OBJECTIVE. The purpose of this study was to evaluate the safety and efficacy of pressure-limited power injection of contrast medium through central lines for pediatric body CT examinations. SUBJECTS AND METHODS. All patients with a central line who were referred for body CT examinations requiring an IV contrast agent were prospectively evaluated. The power injector was pressure limited to 25 psi (172 kPa). A standard dose of 2 mL/kg of iodinated contrast medium was power-injected through the central line. Two pediatric radiologists scored all examinations on a scale of 1 (poor) to 5 (superior) for adequacy of contrast enhancement. Regression and receiver operating characteristic analyses were performed. RESULTS. The subjects were 63 patients 0.3-22 years old. Nineteen of these patients had tunneled lines, 18 had ports, and 26 had peripherally inserted central catheters. There were no complications related to power injection. Regression analysis showed a significant association between patient weight and contrast enhancement adequacy score (p < 0.001), higher patient weights yielding lower contrast enhancement adequacy scores. Receiver operating characteristic analysis showed a weight cutoff of 30 kg as a reasonable predictor of adequacy of contrast enhancement. For patients weighing 30 kg or more, the average contrast enhancement score was 2.4 (suboptimal to adequate). For patients weighing less than 30 kg, the average contrast enhancement score was 3.4 (adequate to good). CONCLUSION. Pressure-limited power injection through central lines in children is safe. The contrast enhancement obtained with 25 psi (172 kPa) pressure-limited injection is acceptable only for patients who weigh less than 30 kg.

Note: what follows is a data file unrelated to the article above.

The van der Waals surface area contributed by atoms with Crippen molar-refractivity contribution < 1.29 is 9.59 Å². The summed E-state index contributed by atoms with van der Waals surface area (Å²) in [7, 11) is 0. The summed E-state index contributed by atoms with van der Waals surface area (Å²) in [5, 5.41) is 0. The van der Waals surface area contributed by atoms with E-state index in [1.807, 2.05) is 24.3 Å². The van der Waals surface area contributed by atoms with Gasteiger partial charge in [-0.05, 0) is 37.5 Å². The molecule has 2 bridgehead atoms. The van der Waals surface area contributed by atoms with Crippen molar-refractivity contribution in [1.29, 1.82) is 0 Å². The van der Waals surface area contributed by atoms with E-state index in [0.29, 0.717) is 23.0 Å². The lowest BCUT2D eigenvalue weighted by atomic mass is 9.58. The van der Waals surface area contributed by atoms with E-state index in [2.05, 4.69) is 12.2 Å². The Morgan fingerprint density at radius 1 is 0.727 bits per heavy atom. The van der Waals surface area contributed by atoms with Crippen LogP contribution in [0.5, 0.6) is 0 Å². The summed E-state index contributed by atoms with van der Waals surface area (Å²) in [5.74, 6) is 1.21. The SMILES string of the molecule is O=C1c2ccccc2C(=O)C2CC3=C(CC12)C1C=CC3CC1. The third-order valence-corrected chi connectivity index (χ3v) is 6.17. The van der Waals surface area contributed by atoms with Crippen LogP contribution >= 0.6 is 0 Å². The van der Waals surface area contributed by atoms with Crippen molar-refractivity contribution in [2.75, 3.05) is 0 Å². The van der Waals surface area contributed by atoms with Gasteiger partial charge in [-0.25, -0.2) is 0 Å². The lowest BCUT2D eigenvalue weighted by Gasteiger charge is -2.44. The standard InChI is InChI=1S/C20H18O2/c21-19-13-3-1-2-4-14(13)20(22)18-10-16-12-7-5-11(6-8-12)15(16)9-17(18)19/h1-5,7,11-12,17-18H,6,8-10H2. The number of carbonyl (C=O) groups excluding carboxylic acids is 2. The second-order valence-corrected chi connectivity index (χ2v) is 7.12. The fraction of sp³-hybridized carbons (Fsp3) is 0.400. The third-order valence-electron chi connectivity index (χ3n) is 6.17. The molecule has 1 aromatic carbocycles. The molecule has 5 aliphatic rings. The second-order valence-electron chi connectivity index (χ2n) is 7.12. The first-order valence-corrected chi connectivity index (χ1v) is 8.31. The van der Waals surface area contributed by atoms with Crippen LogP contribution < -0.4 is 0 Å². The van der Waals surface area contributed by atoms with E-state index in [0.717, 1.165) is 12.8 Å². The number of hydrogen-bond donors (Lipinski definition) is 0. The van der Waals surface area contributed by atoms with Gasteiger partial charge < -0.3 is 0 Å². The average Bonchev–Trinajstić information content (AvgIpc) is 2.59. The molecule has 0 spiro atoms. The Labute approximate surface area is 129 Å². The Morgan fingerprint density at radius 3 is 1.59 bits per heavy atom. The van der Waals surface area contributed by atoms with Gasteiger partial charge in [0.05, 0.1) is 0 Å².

- CT technique
- Contrast media
ASJC Scopus subject areas
- Radiology Nuclear Medicine and imaging